Everyone reviewing this record seems to get hung up on the fact that Bobby BeauSoleil is an inmate, serving a life sentence for murder, who had ties with the Charles Manson cult, and who recorded and produced this psychedelic prog rock soundtrack, in prison, for a film extolling the virtues of Lucifer. If these are the only things that lend credence to this album, someone forgot to actually listen to it. Lucifer Rising is a beautifully realized work, no matter what the circumstances were surrounding its coming to be. BeauSoleil is a talented arranger and a fine guitarist, with a knack for guerilla recording that most D.I.Y. engineers, on the outside, would be envious of. Layers of guitar, processed through handmade effects units, and hot-rodded junks hop synthesizers issuing indescribable tones arc and dive throughout BeauSoleil's spacious soundscapes. The sound stage is wide and horizon-less, with dark-toned movements rising up from stygian depths and then ascending heavenward with gorgeous chordal fusillades. For a compact introduction to BeauSoleil's epode-like songsmithing, "Part III" offers a strata-revealing overview. Moving from Piper at the Gates of Dawn-era Floyd motifs, the song evolves into an intricate and vacillating progression reminiscent of Air's "Don't Be Light" with all of the dazzling chordal movement, but none of the pomp. Floyd and Air comparisons aside, the most accurate description of BeauSoleil's trajectory would be psych-prog by way of Claude Debussy, and hard rock as it may have been envisioned by Ennio Morricone. Lucifer Rising is far too beautiful to be labeled as hard rock, far too focused to be written off as meandering prog, and too full of merit to be judged solely on the heteroclite life of its composer.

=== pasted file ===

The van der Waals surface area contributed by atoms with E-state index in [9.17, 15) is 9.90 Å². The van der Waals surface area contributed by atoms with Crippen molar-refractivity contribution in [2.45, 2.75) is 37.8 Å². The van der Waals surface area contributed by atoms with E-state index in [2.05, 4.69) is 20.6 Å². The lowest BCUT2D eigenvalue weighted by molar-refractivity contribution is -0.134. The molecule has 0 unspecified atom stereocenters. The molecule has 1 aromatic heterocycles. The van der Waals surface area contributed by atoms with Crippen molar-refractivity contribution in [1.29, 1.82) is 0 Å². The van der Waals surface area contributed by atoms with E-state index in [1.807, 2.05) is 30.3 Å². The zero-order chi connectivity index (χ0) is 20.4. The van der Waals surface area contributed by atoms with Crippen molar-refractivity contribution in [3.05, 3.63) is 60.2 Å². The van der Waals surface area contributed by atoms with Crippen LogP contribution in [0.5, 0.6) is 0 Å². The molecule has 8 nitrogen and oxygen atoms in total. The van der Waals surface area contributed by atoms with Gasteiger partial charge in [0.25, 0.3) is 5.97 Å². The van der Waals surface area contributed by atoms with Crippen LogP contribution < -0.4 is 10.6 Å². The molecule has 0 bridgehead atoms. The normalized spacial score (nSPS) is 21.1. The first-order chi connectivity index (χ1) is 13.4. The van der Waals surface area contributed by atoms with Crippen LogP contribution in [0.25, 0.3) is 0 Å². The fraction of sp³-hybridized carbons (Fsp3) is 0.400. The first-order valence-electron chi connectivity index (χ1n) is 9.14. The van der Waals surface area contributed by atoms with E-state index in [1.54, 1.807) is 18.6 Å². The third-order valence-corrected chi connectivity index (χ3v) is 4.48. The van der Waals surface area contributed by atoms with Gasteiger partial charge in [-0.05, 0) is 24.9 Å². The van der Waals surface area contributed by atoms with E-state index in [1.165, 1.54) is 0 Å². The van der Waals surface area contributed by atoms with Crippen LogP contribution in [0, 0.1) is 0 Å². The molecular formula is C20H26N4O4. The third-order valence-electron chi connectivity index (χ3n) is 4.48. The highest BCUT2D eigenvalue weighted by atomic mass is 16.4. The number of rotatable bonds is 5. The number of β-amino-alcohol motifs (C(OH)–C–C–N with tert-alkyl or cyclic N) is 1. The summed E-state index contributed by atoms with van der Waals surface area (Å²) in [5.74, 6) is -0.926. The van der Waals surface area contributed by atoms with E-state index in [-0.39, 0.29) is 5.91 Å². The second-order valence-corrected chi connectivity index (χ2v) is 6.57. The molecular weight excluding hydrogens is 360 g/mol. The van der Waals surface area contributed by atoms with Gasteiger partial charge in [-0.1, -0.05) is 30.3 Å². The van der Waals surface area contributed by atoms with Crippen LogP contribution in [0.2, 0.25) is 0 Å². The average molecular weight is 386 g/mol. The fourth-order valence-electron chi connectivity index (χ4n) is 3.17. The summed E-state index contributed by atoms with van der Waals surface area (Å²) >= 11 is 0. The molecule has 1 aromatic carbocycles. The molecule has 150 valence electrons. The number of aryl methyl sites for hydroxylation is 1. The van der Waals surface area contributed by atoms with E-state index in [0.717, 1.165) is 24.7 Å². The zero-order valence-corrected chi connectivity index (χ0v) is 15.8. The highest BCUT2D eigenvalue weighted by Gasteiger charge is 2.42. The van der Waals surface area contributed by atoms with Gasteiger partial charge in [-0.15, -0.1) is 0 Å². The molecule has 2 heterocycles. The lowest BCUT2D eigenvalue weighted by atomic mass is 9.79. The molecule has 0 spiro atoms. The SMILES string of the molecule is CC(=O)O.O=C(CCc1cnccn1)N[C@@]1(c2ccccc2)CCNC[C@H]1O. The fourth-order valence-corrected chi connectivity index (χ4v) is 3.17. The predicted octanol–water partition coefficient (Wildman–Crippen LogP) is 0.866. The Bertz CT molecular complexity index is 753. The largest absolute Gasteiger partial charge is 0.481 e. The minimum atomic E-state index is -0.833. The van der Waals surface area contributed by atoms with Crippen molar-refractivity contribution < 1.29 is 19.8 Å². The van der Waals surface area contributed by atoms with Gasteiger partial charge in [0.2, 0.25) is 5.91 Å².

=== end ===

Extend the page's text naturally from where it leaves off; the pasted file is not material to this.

AllMusic Review by J. Scott McClintock